The Comox Lake reservoir provides some of the best drinking water anywhere in B.C., but even at that, there have been numerous boil water advisories over the years in the Comox Valley.
“They started in October 2014 and we had roughly 140 days of boil water notice,” said Mike Herschmiller, Manager of Water Services at the Comox Valley Regional District.
With every big fall storm that stirred up the lake, a boil water advisory was sure to follow and everyone on the system in Courtenay, Comox, the K’omoks First Nation and areas of the Regional district were affected by it.
“It was super tough on the residents and the businesses in the area so yeah it was really frustrating and thankfully now we will not see anymore turbidity-related boil water notices,” said Herschmiller.
That’s because construction on a brand new regional $126-million water filtration plant and deepwater intake in Comox Lake is complete and freshly filtered water is now running through the system.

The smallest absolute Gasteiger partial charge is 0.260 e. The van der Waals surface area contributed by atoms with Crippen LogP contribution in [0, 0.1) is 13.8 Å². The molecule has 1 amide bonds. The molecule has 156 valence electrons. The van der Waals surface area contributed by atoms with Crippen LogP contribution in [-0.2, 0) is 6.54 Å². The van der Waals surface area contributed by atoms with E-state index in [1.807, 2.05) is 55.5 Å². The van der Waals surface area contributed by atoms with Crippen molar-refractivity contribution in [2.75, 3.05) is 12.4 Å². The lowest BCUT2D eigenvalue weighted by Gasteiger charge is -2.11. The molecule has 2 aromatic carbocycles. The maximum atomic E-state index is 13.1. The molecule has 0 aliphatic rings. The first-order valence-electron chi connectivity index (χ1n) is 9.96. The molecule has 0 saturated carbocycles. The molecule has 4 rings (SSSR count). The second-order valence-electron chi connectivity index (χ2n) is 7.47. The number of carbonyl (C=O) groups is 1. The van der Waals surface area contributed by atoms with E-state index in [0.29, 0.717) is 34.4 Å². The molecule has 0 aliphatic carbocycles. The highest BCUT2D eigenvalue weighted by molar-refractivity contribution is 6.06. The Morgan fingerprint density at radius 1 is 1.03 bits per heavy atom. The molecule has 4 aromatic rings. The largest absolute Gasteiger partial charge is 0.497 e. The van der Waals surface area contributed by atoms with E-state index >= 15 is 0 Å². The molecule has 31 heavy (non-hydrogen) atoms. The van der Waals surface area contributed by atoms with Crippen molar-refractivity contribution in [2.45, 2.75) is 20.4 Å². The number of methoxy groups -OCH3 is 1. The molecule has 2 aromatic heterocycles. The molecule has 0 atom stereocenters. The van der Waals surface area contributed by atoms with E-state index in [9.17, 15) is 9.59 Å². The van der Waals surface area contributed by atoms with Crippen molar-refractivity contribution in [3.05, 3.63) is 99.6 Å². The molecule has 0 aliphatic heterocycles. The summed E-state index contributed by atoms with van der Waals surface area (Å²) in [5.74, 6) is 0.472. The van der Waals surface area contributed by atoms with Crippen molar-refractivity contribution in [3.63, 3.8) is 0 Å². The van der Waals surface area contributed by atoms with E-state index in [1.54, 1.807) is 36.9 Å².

“What happened now is we’re actually treating the water through sand filtration and so what that does is take all those particles that otherwise could be harmful to us or hide things that are harmful to us and cleans those out,” said Courtenay Mayor Bob Wells.
A major player in getting the facility built was the local K’omoks First Nation, which has enjoyed water from the regional system for decades — unlike many First Nations across Canada that boil water or truck in fresh drinking water every single day.
“You look at all the struggles across Canada with First Nations not having clean drinking water and we’re very fortunate to be in an urban setting and have that ability but my mind is always on those communities that don’t,” said K’omoks Chief Nicole Rempel.
“Water is life and to have the reassurance that our water supply is high quality and safe is amazing,” said Wendy Morin, Water Committee Chair.
The new plant does not mean the end of summer water restrictions as water conservation bylaws have not changed.